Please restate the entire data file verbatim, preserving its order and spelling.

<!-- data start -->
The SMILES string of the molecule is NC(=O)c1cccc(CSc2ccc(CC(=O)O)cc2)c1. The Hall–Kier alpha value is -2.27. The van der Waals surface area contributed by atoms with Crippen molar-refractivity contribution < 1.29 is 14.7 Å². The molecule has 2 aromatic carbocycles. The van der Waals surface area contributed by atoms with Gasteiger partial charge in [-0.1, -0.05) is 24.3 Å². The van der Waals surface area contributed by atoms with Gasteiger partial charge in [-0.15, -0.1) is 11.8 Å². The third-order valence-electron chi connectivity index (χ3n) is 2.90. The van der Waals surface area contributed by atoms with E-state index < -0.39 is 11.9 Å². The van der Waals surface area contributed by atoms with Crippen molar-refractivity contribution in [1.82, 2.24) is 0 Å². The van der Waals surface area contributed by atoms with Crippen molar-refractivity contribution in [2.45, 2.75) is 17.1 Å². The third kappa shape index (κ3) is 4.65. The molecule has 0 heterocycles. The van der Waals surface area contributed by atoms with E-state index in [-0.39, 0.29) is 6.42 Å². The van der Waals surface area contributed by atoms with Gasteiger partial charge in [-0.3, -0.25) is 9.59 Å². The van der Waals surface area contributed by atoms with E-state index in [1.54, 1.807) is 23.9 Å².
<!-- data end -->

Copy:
The SMILES string of the molecule is NC(=O)c1cccc(CSc2ccc(CC(=O)O)cc2)c1. The Hall–Kier alpha value is -2.27. The van der Waals surface area contributed by atoms with Crippen molar-refractivity contribution < 1.29 is 14.7 Å². The molecule has 2 aromatic carbocycles. The van der Waals surface area contributed by atoms with Gasteiger partial charge in [-0.1, -0.05) is 24.3 Å². The van der Waals surface area contributed by atoms with Gasteiger partial charge in [-0.15, -0.1) is 11.8 Å². The third-order valence-electron chi connectivity index (χ3n) is 2.90. The van der Waals surface area contributed by atoms with E-state index < -0.39 is 11.9 Å². The van der Waals surface area contributed by atoms with Crippen molar-refractivity contribution in [1.82, 2.24) is 0 Å². The van der Waals surface area contributed by atoms with Crippen molar-refractivity contribution in [2.45, 2.75) is 17.1 Å². The third kappa shape index (κ3) is 4.65. The molecule has 0 heterocycles. The van der Waals surface area contributed by atoms with E-state index in [-0.39, 0.29) is 6.42 Å². The van der Waals surface area contributed by atoms with Gasteiger partial charge in [-0.3, -0.25) is 9.59 Å². The van der Waals surface area contributed by atoms with E-state index in [1.54, 1.807) is 23.9 Å².